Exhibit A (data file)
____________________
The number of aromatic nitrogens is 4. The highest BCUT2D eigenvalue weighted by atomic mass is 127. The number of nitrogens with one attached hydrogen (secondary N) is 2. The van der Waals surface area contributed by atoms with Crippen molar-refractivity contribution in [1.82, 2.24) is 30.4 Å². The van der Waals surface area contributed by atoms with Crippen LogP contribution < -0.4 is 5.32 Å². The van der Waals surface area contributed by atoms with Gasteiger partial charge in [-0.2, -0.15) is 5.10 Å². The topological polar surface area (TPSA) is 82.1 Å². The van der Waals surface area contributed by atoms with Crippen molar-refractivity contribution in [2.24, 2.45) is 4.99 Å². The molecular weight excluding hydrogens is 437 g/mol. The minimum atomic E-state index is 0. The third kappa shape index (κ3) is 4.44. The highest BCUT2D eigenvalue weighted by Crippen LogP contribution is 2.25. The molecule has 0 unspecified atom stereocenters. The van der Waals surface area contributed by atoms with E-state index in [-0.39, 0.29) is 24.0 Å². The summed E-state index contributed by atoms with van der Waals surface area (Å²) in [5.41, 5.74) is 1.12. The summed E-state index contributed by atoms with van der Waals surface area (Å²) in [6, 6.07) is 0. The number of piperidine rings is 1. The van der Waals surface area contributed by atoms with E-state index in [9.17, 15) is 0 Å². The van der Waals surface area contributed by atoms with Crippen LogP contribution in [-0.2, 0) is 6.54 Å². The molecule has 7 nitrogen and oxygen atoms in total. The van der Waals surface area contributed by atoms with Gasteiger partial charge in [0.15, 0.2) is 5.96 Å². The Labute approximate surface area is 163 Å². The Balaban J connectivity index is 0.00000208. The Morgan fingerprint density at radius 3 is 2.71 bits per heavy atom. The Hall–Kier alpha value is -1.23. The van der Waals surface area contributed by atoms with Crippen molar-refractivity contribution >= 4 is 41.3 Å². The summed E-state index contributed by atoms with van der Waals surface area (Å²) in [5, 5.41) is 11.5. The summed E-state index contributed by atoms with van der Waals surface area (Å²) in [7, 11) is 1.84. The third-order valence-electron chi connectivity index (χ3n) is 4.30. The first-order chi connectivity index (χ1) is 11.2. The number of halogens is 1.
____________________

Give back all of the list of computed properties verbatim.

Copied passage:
The number of aromatic nitrogens is 4. The highest BCUT2D eigenvalue weighted by atomic mass is 127. The number of nitrogens with one attached hydrogen (secondary N) is 2. The van der Waals surface area contributed by atoms with Crippen molar-refractivity contribution in [1.82, 2.24) is 30.4 Å². The van der Waals surface area contributed by atoms with Crippen LogP contribution < -0.4 is 5.32 Å². The van der Waals surface area contributed by atoms with Gasteiger partial charge in [-0.2, -0.15) is 5.10 Å². The topological polar surface area (TPSA) is 82.1 Å². The van der Waals surface area contributed by atoms with Crippen molar-refractivity contribution in [2.24, 2.45) is 4.99 Å². The molecular weight excluding hydrogens is 437 g/mol. The minimum atomic E-state index is 0. The third kappa shape index (κ3) is 4.44. The highest BCUT2D eigenvalue weighted by Crippen LogP contribution is 2.25. The molecule has 0 unspecified atom stereocenters. The van der Waals surface area contributed by atoms with E-state index in [-0.39, 0.29) is 24.0 Å². The summed E-state index contributed by atoms with van der Waals surface area (Å²) in [5.41, 5.74) is 1.12. The summed E-state index contributed by atoms with van der Waals surface area (Å²) in [6, 6.07) is 0. The number of piperidine rings is 1. The van der Waals surface area contributed by atoms with E-state index in [9.17, 15) is 0 Å². The van der Waals surface area contributed by atoms with Crippen LogP contribution in [-0.2, 0) is 6.54 Å². The molecule has 7 nitrogen and oxygen atoms in total. The van der Waals surface area contributed by atoms with Gasteiger partial charge in [0.15, 0.2) is 5.96 Å². The Labute approximate surface area is 163 Å². The Balaban J connectivity index is 0.00000208. The Morgan fingerprint density at radius 3 is 2.71 bits per heavy atom. The Hall–Kier alpha value is -1.23. The van der Waals surface area contributed by atoms with Crippen molar-refractivity contribution >= 4 is 41.3 Å². The summed E-state index contributed by atoms with van der Waals surface area (Å²) in [5, 5.41) is 11.5. The summed E-state index contributed by atoms with van der Waals surface area (Å²) in [7, 11) is 1.84. The third-order valence-electron chi connectivity index (χ3n) is 4.30. The first-order chi connectivity index (χ1) is 11.2. The number of halogens is 1.